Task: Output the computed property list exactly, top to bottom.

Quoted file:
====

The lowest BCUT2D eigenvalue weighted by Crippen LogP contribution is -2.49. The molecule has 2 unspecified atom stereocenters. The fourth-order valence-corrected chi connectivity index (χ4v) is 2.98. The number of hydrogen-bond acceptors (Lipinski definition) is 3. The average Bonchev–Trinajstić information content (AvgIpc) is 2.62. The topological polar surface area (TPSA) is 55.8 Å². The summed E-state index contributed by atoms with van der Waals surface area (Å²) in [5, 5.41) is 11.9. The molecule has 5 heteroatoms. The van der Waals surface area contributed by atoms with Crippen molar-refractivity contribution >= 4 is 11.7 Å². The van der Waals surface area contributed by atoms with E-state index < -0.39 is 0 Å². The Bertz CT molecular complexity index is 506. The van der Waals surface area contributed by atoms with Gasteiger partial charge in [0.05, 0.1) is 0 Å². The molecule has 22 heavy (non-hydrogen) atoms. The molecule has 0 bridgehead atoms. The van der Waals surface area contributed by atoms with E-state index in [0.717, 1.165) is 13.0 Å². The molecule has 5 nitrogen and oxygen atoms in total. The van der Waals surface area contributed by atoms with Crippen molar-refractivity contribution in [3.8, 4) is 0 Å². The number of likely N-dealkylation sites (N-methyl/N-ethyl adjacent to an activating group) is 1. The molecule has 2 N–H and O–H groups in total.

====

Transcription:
The lowest BCUT2D eigenvalue weighted by Crippen LogP contribution is -2.49. The molecule has 2 unspecified atom stereocenters. The fourth-order valence-corrected chi connectivity index (χ4v) is 2.98. The number of hydrogen-bond acceptors (Lipinski definition) is 3. The average Bonchev–Trinajstić information content (AvgIpc) is 2.62. The topological polar surface area (TPSA) is 55.8 Å². The summed E-state index contributed by atoms with van der Waals surface area (Å²) in [5, 5.41) is 11.9. The molecule has 5 heteroatoms. The van der Waals surface area contributed by atoms with Crippen molar-refractivity contribution >= 4 is 11.7 Å². The van der Waals surface area contributed by atoms with E-state index < -0.39 is 0 Å². The Bertz CT molecular complexity index is 506. The van der Waals surface area contributed by atoms with Gasteiger partial charge in [0.05, 0.1) is 0 Å². The molecule has 22 heavy (non-hydrogen) atoms. The molecule has 0 bridgehead atoms. The van der Waals surface area contributed by atoms with E-state index in [0.717, 1.165) is 13.0 Å². The molecule has 5 nitrogen and oxygen atoms in total. The van der Waals surface area contributed by atoms with Crippen molar-refractivity contribution in [3.8, 4) is 0 Å². The number of likely N-dealkylation sites (N-methyl/N-ethyl adjacent to an activating group) is 1. The molecule has 2 N–H and O–H groups in total.